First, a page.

i haven’t spent a lot of time in arizona, but i imagine it would be something like this place. only maybe substitute gum trees and spinifex for the multiple types of cacti.
situated in the middle of the town is a shopping center. envision a mall from the 90s. pretty run down but trying its best to become hip. inside the shopping center is a kmart, coles grocery store, pharmacy, and a few random other stores and kiosks including a news/magazine stand that i have been banned from shopping at because ryan does not like that they have a $15 minimum for credit card purchases.
it is pretty regular to find some reason to go to the shopping center almost every day. especially since we arrived in south hedland to an entirely empty house. the first purchase involved towels for a much needed shower.
everything else in town surrounds the shopping center. now by everything else, i really just mean the essentials: schools, hospital, library, gas station, pub, liquor store, hardware shop, post office, salon, youth center, swimming pool, fitness center, chinese food, subway, and mcdonald’s.
literally, that is everything that is in south hedland. if you drive the 18km to port hedland, you can make the list a little longer, but not by much.
after a few weeks of living here, my credit card bill had become pretty hilarious. there were only three companies that received most my money: kmart, coles, and mcdonald’s (aka macca’s here).
now you might think that with only three stores taking up space on my credit card that i might have saved some money, but it is quite the contrary here in the desert. everything is way more expensive. most things are more expensive in australia, but this place is an extreme.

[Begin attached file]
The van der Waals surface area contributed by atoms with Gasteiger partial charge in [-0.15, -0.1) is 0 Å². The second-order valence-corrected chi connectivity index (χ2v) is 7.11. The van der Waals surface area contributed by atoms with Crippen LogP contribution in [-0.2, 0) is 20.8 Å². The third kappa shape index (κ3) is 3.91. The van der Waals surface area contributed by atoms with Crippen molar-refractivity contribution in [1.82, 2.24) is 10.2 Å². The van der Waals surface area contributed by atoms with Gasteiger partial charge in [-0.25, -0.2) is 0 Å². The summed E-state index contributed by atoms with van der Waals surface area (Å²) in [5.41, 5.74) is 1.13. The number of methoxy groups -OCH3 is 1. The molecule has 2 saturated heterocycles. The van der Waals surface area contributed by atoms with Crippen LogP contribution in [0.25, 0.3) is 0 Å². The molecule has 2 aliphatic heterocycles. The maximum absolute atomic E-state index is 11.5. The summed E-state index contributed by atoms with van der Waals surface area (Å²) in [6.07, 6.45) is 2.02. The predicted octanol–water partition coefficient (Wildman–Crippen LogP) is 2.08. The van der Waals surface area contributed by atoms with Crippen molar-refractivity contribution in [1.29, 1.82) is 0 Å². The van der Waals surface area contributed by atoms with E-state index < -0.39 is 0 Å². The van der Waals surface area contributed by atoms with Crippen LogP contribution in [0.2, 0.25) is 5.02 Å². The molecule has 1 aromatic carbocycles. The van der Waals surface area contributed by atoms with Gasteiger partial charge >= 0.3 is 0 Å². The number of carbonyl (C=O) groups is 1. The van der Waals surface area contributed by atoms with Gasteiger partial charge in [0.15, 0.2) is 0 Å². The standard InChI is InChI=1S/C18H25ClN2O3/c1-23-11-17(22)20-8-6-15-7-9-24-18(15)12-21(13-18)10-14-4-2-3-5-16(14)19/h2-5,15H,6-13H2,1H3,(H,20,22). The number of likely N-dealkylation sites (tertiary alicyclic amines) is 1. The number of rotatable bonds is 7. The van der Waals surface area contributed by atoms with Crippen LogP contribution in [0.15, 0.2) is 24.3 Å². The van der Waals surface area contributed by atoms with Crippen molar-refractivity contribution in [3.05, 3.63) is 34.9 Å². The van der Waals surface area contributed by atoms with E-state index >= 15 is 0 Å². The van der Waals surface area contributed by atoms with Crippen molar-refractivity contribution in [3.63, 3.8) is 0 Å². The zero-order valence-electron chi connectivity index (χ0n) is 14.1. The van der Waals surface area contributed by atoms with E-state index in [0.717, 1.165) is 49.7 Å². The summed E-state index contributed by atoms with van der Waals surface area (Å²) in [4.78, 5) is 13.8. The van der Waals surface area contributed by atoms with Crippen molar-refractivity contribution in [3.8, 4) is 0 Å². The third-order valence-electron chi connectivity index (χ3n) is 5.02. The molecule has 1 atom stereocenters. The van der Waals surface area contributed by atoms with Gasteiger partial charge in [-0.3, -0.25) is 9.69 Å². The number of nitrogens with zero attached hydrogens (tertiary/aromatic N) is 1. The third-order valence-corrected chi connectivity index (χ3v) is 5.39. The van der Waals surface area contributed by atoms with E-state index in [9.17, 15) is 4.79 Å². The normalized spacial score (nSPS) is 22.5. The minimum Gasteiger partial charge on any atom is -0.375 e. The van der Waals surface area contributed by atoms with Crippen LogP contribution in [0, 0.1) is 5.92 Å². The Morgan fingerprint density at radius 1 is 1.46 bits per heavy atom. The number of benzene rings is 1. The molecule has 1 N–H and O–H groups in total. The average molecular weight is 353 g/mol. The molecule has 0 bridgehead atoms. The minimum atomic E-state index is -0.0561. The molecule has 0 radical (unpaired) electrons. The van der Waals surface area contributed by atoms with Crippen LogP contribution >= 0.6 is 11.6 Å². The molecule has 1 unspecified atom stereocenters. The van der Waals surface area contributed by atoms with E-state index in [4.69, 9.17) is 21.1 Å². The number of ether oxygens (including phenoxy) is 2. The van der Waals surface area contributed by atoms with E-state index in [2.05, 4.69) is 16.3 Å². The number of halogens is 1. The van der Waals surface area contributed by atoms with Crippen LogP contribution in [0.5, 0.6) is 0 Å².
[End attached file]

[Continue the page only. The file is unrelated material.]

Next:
an easy example…
there is no movie theater in hedland. no movie theater anywhere close to here! however, the high school has a performing arts auditorium that shows a recently released movie once or twice a week. you just have to pay $18 per ticket! (and yes, i did make ryan pay $36 so we could go see anchorman 2.)
back home, the movie theater is a staple of my life. every holiday and family gathering usually ends in my brother informing us which movie he hasn’t seen yet and that we are allowed to go see as a family.
and here i was, about to spend my birthday, christmas, and new year’s in a town with no movie theater.
had i lost my mind?
or was i losing myself in something new and unknown?
i started reading the book that flew several thousand miles to meet me today. the first chapter explores a question posed by the pre-socratic philosopher meno:
“how will you go about finding that thing the nature of which is totally unknown to you?”
when we arrived here in december, i had never lived in a small, remote town. not in america, and definitely not in australia. but now, a month later, i am learning how to get lost in it.